Wow this answer is incredibly appreciated and so helpful, for both my new VC perspective and my future founder perspective. I think you're such an asset for recognizing the support founders need and that you anticipate the resources they need, and being a URM brings a certain type of resilience and resourcefulness that's not found anywhere else. Great to hear all this, thank you so much!!! I also hope I can pick your brain further sometime soon :)
Thanks so much for the kind words -- at the end of the day, it takes a village right?
I'd love to hear more about the specifics on how to use the customer journey to prove, define and drive value creation! Thank you for being with us this week, Alex!
At the highest level - how an organization delivers for customers is starting to be just as important as the product or service it delivers.In practice how this works:Observe customer experience through their eyesPut together + understand every tiny piece of the customer journey, Quantify customer interactions and behaviorsClearly define an aspirational customer experience journey Redesign + optimise experience from the customer up - align success on whole customer journey, not with single contact pointsThis is a really good article! -
Thank you for the insight, @grlalx! Would love to try this with Elpha!
What are the biggest mistakes you see founders make in developing a product? What do you wish founders knew better when pitching?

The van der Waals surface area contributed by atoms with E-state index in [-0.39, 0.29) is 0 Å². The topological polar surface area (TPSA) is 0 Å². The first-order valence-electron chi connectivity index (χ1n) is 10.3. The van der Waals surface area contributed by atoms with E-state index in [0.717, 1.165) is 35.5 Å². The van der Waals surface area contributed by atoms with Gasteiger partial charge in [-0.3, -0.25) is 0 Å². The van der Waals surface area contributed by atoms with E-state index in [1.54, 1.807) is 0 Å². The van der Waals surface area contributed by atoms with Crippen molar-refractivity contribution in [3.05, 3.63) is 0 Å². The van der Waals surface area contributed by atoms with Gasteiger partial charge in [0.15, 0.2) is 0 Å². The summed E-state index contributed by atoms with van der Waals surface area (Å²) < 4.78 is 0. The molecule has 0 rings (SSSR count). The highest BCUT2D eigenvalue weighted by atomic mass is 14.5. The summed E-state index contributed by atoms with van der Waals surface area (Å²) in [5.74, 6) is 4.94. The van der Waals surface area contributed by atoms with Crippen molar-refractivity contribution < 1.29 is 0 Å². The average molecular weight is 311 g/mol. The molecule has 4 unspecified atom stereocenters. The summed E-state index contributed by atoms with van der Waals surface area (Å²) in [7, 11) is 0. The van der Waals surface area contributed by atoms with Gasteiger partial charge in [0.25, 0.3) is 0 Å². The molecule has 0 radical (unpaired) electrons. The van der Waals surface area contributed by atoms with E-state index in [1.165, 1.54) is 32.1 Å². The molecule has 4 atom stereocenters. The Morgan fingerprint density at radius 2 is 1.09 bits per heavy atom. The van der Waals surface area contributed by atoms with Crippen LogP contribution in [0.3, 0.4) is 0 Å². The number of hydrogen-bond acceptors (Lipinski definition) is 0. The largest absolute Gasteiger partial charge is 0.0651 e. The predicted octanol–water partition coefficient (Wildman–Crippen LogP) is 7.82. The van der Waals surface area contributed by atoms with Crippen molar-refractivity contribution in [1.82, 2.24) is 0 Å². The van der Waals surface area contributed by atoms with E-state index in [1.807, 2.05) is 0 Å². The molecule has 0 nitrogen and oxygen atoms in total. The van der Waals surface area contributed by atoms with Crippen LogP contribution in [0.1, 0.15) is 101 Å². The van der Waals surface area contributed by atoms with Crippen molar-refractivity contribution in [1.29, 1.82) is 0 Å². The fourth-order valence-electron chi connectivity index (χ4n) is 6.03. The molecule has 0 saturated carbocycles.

Building a product that no one wants - it's expensive. You can do a lot of the validation pre-product.Every investor is different, you have to learn to read the room. There isn't one right pitch for everything. No matter what - don't go into the room unprepared
I’ve never heard of anyone using quite that phrasing, “customer journey and psychology...” What has been the best example of you putting those skills to use to someone like me that doesn’t really know what you mean? :)
At the highest level - how an organization delivers for customers is starting to be just as important as the product or service it delivers.In practice how this works:Observe customer experience through their eyesPut together + understand every tiny piece of the customer journey, Quantify customer interactions and behaviorsClearly define an aspirational customer experience journey Redesign + optimise experience from the customer up - align success on whole customer journey, not with single contact pointsThis is a really good article! -
As you have built out your platform team, which capabilities and resources are the most critical for your team to provide the companies in your portfolio?
Alex – thanks so much for joining us for an AMA this week!As a reminder: this conversation is part of our ongoing series with people in the Elpha community doing incredible work.Alex will be answering your questions throughout this week. Please note that she may not have time to answer all your questions, so we'll be sorting questions by popularity based on most emojis 😊.
Thanks Elpha for all your great questions and huge thanks to @grlalx for your thoughtful and detailed responses. This AMA is now closed.